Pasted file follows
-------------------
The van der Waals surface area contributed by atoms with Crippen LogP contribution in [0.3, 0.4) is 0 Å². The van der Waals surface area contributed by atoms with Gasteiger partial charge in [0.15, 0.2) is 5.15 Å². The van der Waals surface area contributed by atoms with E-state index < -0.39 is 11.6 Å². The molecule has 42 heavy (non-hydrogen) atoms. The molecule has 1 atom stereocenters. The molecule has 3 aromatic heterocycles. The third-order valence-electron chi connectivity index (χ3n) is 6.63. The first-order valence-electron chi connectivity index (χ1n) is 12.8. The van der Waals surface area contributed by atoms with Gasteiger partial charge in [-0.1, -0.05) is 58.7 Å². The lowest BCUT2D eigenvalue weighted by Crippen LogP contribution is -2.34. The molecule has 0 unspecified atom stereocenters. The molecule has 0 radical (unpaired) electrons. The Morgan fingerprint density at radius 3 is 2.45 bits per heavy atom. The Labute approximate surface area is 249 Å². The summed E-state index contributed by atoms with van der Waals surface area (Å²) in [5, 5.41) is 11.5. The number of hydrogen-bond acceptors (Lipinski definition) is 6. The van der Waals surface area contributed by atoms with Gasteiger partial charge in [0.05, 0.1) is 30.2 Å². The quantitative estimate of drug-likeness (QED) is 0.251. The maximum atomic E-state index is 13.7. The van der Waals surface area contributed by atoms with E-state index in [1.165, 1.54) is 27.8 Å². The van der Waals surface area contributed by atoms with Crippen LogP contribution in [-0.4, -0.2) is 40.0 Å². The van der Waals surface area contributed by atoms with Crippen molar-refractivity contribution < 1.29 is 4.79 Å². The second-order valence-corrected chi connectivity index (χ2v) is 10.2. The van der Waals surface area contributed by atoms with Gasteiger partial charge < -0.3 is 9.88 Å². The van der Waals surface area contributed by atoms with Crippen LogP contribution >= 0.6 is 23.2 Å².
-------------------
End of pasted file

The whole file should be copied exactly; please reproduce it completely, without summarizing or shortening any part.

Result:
The van der Waals surface area contributed by atoms with Crippen LogP contribution in [0.3, 0.4) is 0 Å². The van der Waals surface area contributed by atoms with Gasteiger partial charge in [0.15, 0.2) is 5.15 Å². The van der Waals surface area contributed by atoms with E-state index < -0.39 is 11.6 Å². The molecule has 42 heavy (non-hydrogen) atoms. The molecule has 1 atom stereocenters. The molecule has 3 aromatic heterocycles. The third-order valence-electron chi connectivity index (χ3n) is 6.63. The first-order valence-electron chi connectivity index (χ1n) is 12.8. The van der Waals surface area contributed by atoms with Gasteiger partial charge in [-0.1, -0.05) is 58.7 Å². The lowest BCUT2D eigenvalue weighted by Crippen LogP contribution is -2.34. The molecule has 0 unspecified atom stereocenters. The molecule has 0 radical (unpaired) electrons. The Morgan fingerprint density at radius 3 is 2.45 bits per heavy atom. The Labute approximate surface area is 249 Å². The summed E-state index contributed by atoms with van der Waals surface area (Å²) in [5, 5.41) is 11.5. The number of hydrogen-bond acceptors (Lipinski definition) is 6. The van der Waals surface area contributed by atoms with Gasteiger partial charge in [0.05, 0.1) is 30.2 Å². The quantitative estimate of drug-likeness (QED) is 0.251. The maximum atomic E-state index is 13.7. The van der Waals surface area contributed by atoms with E-state index in [1.165, 1.54) is 27.8 Å². The van der Waals surface area contributed by atoms with Crippen LogP contribution in [-0.4, -0.2) is 40.0 Å². The van der Waals surface area contributed by atoms with Crippen molar-refractivity contribution < 1.29 is 4.79 Å². The second-order valence-corrected chi connectivity index (χ2v) is 10.2. The van der Waals surface area contributed by atoms with Gasteiger partial charge < -0.3 is 9.88 Å². The van der Waals surface area contributed by atoms with Crippen LogP contribution >= 0.6 is 23.2 Å².